By Bill Murray
With Andy Thibault
As the Internet matured as a long-term information holder and the prices of computers dropped, business learned of the necessity to digitize information in certain formats. From billing records and prescriptions to accident reports, court motions and real estate transactions, some companies have learned the hard way that their data must be safe and accessible.
For example, Hartford’s Brainard Airport was slapped by Connecticut’s Supreme Court for intentionally discarding an accident report. The case – despite pages of the standard legal mumbo jumbo – actually reflects common sense.
A plaintiff in a lawsuit was struck and injured by the wing of an aircraft while walking with his flight instructor. Because Brainard authorities tossed the accident report filed by a third party, the Federal Aviation Administration was never notified and did not conduct an investigation.
The 2007 ruling is considered a key “spoliation” case for Connecticut. Spoliation is the intentional or negligent withholding, hiding, altering, or destroying of evidence relevant to a legal proceeding. This particular ruling is significant because it reaches beyond the defendant owner of the plane that struck the student pilot to a third party, Brainard Airport.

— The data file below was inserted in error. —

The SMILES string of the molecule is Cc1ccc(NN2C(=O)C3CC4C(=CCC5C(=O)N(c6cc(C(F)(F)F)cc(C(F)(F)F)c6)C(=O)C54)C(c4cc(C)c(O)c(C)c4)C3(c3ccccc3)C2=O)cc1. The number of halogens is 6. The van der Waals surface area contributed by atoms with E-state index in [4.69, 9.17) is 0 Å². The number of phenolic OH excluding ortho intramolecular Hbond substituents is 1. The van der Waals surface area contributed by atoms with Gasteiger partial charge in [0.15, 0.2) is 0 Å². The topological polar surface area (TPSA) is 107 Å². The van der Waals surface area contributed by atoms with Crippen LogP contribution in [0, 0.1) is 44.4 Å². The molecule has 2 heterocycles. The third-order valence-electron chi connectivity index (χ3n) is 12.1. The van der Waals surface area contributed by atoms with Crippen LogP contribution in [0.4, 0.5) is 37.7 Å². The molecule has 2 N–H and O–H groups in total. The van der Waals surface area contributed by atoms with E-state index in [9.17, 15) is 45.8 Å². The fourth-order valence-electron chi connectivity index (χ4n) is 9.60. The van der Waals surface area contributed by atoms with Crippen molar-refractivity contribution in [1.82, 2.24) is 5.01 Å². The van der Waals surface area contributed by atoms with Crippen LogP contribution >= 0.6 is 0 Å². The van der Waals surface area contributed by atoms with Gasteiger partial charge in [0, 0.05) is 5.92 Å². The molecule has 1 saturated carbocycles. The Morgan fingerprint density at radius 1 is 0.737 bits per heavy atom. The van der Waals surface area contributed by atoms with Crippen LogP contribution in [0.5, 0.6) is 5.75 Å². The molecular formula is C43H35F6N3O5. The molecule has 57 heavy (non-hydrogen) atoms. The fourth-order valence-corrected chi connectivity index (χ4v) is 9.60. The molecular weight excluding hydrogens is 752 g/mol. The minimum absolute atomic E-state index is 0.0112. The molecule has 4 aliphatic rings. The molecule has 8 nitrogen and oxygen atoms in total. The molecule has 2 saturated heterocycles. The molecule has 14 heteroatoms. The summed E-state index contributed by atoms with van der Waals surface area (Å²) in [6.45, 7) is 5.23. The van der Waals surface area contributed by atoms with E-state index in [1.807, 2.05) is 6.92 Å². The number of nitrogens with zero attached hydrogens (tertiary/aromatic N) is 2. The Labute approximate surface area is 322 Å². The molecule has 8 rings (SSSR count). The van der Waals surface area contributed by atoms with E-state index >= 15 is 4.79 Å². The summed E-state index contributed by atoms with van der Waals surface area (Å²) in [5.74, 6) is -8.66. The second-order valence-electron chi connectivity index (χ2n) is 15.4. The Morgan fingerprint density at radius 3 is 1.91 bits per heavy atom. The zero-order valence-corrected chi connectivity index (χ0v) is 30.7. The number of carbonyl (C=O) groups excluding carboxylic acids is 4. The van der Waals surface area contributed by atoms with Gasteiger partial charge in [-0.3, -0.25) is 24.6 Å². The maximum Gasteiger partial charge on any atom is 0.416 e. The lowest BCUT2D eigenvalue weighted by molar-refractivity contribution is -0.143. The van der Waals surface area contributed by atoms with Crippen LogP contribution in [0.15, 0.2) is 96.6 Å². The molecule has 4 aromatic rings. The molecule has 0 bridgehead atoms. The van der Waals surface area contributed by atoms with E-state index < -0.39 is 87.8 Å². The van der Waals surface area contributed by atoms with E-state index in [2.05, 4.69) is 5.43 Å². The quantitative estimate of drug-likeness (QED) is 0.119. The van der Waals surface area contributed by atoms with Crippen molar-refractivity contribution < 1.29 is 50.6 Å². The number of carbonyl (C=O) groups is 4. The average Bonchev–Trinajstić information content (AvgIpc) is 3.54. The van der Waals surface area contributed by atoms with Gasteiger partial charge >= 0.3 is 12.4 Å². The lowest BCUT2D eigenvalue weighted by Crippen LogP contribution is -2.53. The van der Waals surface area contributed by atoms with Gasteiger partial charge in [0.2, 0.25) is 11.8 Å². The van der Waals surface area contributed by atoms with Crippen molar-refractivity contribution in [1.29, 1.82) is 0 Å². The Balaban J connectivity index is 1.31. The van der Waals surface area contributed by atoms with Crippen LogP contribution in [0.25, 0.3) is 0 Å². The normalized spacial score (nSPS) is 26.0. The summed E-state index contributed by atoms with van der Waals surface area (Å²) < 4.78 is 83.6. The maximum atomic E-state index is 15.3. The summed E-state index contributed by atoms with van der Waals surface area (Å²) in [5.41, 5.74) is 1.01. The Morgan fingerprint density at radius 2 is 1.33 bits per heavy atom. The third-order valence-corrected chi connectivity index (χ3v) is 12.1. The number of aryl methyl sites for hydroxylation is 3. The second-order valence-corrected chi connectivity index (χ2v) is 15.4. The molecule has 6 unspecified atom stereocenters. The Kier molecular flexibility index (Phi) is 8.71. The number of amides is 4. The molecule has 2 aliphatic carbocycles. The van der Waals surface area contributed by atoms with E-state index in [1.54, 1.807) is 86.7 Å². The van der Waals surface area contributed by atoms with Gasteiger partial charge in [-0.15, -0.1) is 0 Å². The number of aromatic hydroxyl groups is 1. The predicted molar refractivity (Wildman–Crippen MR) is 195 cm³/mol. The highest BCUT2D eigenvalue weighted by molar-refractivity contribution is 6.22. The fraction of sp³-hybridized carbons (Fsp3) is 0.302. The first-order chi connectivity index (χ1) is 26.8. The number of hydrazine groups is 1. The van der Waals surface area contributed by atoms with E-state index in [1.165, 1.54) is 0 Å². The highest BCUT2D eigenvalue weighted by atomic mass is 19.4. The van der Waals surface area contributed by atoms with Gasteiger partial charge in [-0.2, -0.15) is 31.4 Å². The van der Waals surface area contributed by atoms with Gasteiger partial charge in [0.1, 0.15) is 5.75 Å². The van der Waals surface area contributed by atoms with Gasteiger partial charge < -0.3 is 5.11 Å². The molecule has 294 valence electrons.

Federal courts formally recognized the need to protect electronic data in 2006, and most states followed with their own versions of the Federal Rules of Civil Procedure. Key change: Before 2006, discovery and production of documents began shortly before trial; now, e-discovery begins as soon as a lawsuit is filed.
Frames of reference:
In the famous “Civil Action” case, recounted in the book by Jonathan Harr and the film starring John Travolta, Boston lawyer Joe Mulligan’s “discovery” at the onset of the Woburn, Mass. families’ action against W.R. Grace and Beatrice Foods was mostly a file of 1980’s newspaper clips and an Environmental Protection Agency report about trichloroethylene, known as TCE.
In 2007, a federal judge ordered Intel to produce electronic documents that if stacked in a pile would have been an estimated 137 miles high. Not only a lot of documents were at stake. In a settlement, Intel paid arch-rival Advanced Micro Devices $1.25 billion for antitrust violations in the chip-maker market.
We are rapidly approaching the day when the day when paper will be used only as a temporary medium for writing.
Many successful business owners and lawyers know little about the care and storage of electronic data. In future columns we will examine gaps in the Federal Rules of Civil Procedure, flaws in the operations of vendor hosting companies and the controversy over so-called certification of e-discovery skills.
Bill Murray is president of EdocMasters LLC, a company that takes the mystery out of e-documentation for the legal industry.
Andy Thibault, author of books including Law & Justice In Everyday Life, blogs at The Cool Justice Report, http://cooljustice.blogspot.com/
Published in Register Citizen 12/04/2011